Among the Catholic sources he invoked were Matthew 25 in which Jesus separates the goats from the sheep on the basis of whether they aided those in need; Jesus' parable of the Rich Man and Lazarus;  Gratian's Decretum, which says "If you have not fed the hungry man you have killed him"; St. Ambrose of Milan's warning, quoted in the Catechism of the Catholic Church, if your greed leads to the death of the poor you are guilty of indirect homicide."
Among other principles he named were resistance to the use of violence "at every turn," because of its effects on both the victim and perpetrator. There should be a priority on protecting and supporting the lives of the most vulnerable, especially those who cannot speak in their own defense. People should "resist language, practices and social structures which detach us from the full reality and dignity of the marginalized," especially as these are "hidden in and facilitated by consumer culture."
People must create a "culture of encounter" especially with those we find "the most difficult to show mercy and love." Further, they must "go to the peripheries and show hospitality and care for the stranger." Finally, they must acknowledge mutuality both between human persons and between human persons and the rest of creation.
Camosy saw potential for outreach and persuasion to animal welfare advocates, citing "the horrific things we do to nonhuman animals just to get cheap meat on our place."
"Talk about a population that cannot speak up on its own defense."
Pro-life and pro-animal rights activism has much in common, such as the legal fights of activists and journalists "simply to film the reality that has happened," he said, invoking the Center for Medical Progress' videos of abortion providers.
"None of us at the end of the day want to know what is happening either in abortion clinics or factory farms."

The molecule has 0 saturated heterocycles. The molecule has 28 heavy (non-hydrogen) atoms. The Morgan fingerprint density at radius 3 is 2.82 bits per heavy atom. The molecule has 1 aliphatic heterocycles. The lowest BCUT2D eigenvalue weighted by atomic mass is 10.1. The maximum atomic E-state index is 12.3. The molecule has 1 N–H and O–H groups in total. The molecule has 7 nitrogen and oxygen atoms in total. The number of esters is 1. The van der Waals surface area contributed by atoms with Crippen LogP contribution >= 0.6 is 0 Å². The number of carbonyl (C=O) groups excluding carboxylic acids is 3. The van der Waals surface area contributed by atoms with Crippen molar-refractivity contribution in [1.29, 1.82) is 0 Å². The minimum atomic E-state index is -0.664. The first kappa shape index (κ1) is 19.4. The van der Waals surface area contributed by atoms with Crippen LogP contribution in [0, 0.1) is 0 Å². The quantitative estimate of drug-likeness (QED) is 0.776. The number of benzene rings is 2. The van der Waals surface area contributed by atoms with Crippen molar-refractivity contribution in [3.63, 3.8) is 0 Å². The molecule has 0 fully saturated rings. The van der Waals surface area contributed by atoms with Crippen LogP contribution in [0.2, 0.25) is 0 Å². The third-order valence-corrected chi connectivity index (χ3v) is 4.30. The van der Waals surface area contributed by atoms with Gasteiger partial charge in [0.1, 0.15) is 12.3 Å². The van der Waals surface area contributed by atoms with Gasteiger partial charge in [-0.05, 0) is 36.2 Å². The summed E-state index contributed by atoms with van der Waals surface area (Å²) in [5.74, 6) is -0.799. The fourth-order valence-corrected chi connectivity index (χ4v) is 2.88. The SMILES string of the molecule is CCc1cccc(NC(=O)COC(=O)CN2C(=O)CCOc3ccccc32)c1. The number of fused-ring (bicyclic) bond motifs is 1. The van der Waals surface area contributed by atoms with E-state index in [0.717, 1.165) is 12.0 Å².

Camosy was skeptical about the future of the pro-life movement in its current configuration.
"I think we need a different vision of 'the good' which potential converts will see as consistent, authentic and beautiful," he said. "Right now I think they look at the dominant prolife movement and see just the opposite."
In Camosy's view, a pro-life movement that is tied to President Donald Trump "has no chance of winning the future."
About 75 percent of voters of color strongly dislike Trump and he polls at 21 percent among Millennials, while the Republican Party polls at 17 percent among the same age group.
Supreme Court decisions or smaller pieces of legislation might end abortion protections, "only to have the culture lost on this issue because 'pro-life' is identified with Trump and the Republican Party," Camosy said.
Camosy praised some work of the Susan B. Anthony List, which backed pro-life Democrat Rep. Dan Lipinski of Illinois against a strong primary challenge.
However, he lamented the "unwillingness of traditional pro-lifers to help pro-life Democrats," charging that this encourages a "vicious cycle" that fails to support pro-life votes.
"It's not about Right or Left, big or small government. Rather, it's about consistently advocating the least of us," Camosy said.